While gentrification is often simplified to mean the displacement of poorer black residents by wealthier white newcomers, Robinson says the change is more complicated where she lives.
"I consider gentrification an attitude," Robinson says. "It's the idea that you are coming in as a planner, developer, or city agency and looking at a neighborhood as if it's a blank slate. You impose development and different economic models and say that in order for this neighborhood to thrive you need to build this much housing, this much retail."
Robinson does not oppose gentrification; she wants her community to have a voice in the inevitable changes. "We are primarily an African-American, low-income community. Typically, we are not asked about changes that are coming," she says. For instance, in addition to new market-rate condominiums, neighborhood advocates are lobbying for new affordable housing units to prevent the displacement of long-time residents when property values ultimately rise.
Changes here have been dramatic. The Shaw and Pleasant Plains neighborhoods are safer, have seen property values increase and shopping opportunities multiply.
"It's an extraordinary change," says Peter Tatian, a senior researcher at the Urban Institute. "I've been in D.C. over 25 years and I remember when that part of town was considered off limits by many people, that you wouldn't want to even go there. And now it's become one of the priciest areas." The median price of a home is over $500,000 in many parts of Ward 1, Tatian says.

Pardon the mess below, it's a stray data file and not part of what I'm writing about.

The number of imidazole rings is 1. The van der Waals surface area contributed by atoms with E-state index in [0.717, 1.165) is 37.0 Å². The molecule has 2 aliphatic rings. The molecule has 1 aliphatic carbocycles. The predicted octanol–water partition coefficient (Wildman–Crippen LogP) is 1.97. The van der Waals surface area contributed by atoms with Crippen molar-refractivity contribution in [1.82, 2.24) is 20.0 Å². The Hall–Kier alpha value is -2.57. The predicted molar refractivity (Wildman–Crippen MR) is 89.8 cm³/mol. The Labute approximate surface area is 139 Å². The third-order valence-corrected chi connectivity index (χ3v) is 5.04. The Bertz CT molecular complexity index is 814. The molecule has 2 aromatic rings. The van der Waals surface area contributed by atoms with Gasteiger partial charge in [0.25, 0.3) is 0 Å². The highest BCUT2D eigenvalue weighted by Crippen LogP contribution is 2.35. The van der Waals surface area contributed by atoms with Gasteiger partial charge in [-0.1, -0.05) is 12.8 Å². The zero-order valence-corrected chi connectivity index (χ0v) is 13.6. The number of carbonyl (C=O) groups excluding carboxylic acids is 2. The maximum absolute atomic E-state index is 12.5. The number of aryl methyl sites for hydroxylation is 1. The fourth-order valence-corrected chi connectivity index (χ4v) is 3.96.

The transportation angle
"The development of our community is really going to hinge on people being able to move up and down that segment of Georgia Avenue freely and easily," Robinson says.
The congested corridor connects two Metro stations in Northwest D.C: Petworth in the north and Shaw/Howard University in the south. Significant new development is being constructed close to the Shaw Metro station, leaving Robinson concerned that hundreds of new apartment units and thousands of square feet of retail space will focus economic activity there at the expense of older neighborhoods further away.
"[Developers] don't have a sense of what the natural boundaries are for the neighborhood," Robinson says. "Neighborhoods were here before the Metro Stations came in, so it's not like you are creating a new neighborhood. You are already in a neighborhood and that neighborhood can really benefit from that Metro station, but not if you are only focused on the station as a center of development."
When a "thriving neighborhood" is measured largely by how much money people are spending or how high rents are climbing, Robinson says gentrification causes damage.
"That is my main issue with all of this: everything is looked through the lens of shopping," she says.